Avoid some of these common will drafting mistakes

Eraser

EraserHere are some of the most common issues I see that you should do your best to avoid in order to make life easier for those left behind:

  1. Thinking you are too young. Once you are 18, you are old enough to have a will in place. Having a will is always easier than not, so don’t fall into the trap of thinking you need to be a certain age. If you have assets or dependants, it’s necessary, but you can have a will in place earlier than that to make it easier on your family if the worst should happen.
  2. Blindly putting assets in joint ownership. This can make sense, but it can also be devastating when done wrong or in the wrong situation. Get professional advice from a lawyer, accountant or both before adding someone on title with you.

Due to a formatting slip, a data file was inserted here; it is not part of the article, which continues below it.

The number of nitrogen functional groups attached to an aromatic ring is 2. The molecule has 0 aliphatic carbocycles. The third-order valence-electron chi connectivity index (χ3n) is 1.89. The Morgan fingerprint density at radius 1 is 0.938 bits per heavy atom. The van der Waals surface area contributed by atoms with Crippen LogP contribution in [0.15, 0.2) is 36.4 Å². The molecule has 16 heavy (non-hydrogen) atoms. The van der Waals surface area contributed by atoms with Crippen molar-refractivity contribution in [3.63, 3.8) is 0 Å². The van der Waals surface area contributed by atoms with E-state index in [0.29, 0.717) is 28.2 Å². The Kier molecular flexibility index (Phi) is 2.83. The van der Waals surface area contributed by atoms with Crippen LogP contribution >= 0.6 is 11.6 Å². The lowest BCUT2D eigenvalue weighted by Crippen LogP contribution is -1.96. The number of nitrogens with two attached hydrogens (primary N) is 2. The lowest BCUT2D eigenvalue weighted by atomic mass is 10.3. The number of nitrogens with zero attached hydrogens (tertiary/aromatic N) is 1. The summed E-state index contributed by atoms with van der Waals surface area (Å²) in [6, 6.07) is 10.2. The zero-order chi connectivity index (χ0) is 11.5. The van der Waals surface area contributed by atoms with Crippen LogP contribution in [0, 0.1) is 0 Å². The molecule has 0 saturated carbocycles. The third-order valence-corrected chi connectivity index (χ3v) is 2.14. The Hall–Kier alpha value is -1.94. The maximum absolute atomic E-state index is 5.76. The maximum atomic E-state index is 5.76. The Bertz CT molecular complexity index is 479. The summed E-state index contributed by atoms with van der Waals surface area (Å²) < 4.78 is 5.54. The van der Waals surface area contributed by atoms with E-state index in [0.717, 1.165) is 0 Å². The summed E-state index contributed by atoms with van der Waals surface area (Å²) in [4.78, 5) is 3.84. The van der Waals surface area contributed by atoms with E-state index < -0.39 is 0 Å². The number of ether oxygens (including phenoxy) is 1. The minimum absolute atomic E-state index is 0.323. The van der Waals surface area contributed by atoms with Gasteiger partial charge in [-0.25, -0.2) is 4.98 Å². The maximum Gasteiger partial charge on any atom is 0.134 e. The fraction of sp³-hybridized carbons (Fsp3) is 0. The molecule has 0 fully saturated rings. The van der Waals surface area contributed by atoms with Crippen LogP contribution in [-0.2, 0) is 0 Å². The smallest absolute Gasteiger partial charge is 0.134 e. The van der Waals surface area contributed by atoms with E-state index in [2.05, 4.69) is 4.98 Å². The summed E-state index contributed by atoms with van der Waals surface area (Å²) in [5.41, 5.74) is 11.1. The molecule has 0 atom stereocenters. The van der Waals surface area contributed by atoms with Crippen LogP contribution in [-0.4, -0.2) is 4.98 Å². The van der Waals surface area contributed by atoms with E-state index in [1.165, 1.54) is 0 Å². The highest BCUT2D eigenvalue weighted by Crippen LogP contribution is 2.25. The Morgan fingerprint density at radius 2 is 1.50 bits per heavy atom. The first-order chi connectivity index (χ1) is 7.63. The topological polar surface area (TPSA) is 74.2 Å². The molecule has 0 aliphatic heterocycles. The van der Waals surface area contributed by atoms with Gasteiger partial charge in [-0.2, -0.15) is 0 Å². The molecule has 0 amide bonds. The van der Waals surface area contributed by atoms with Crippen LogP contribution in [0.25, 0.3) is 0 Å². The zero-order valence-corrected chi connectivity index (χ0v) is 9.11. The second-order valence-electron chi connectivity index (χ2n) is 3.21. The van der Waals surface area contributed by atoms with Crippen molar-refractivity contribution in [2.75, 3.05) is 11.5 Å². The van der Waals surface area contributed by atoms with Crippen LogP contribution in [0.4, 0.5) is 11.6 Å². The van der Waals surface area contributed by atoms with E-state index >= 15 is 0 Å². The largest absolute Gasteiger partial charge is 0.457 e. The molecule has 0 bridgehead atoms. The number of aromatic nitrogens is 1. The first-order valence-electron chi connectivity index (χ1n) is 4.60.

3. Thinking a will is all you need. Powers of attorney are at least as important. Get those done too. Same goes for placing beneficiaries wherever you can, such as on life insurance or a registered investment.
  4. Thinking that your beneficiaries will be responsible with money at a young age. I have often had to talk people out of letting their children have their inheritance at age 18. Think about how responsible you were with money at 18. Now imagine you had been given $500,000.00. Be sure to have trusts in place in your will.
  5. Thinking that everyone will understand why you left unequal gifts. People get angry with wills, and if they can’t yell at you, they will yell at their siblings. Families have been torn apart because parents were unwilling to talk about the contents of their wills before their deaths. Have the conversation now, so that your children will still have each other when you’re gone.
  6. Thinking that more complicated is better. Sometimes it is; sometimes it isn’t. Before you go ahead and do something complex, get advice from multiple professionals to ensure that it will do what you think it will.
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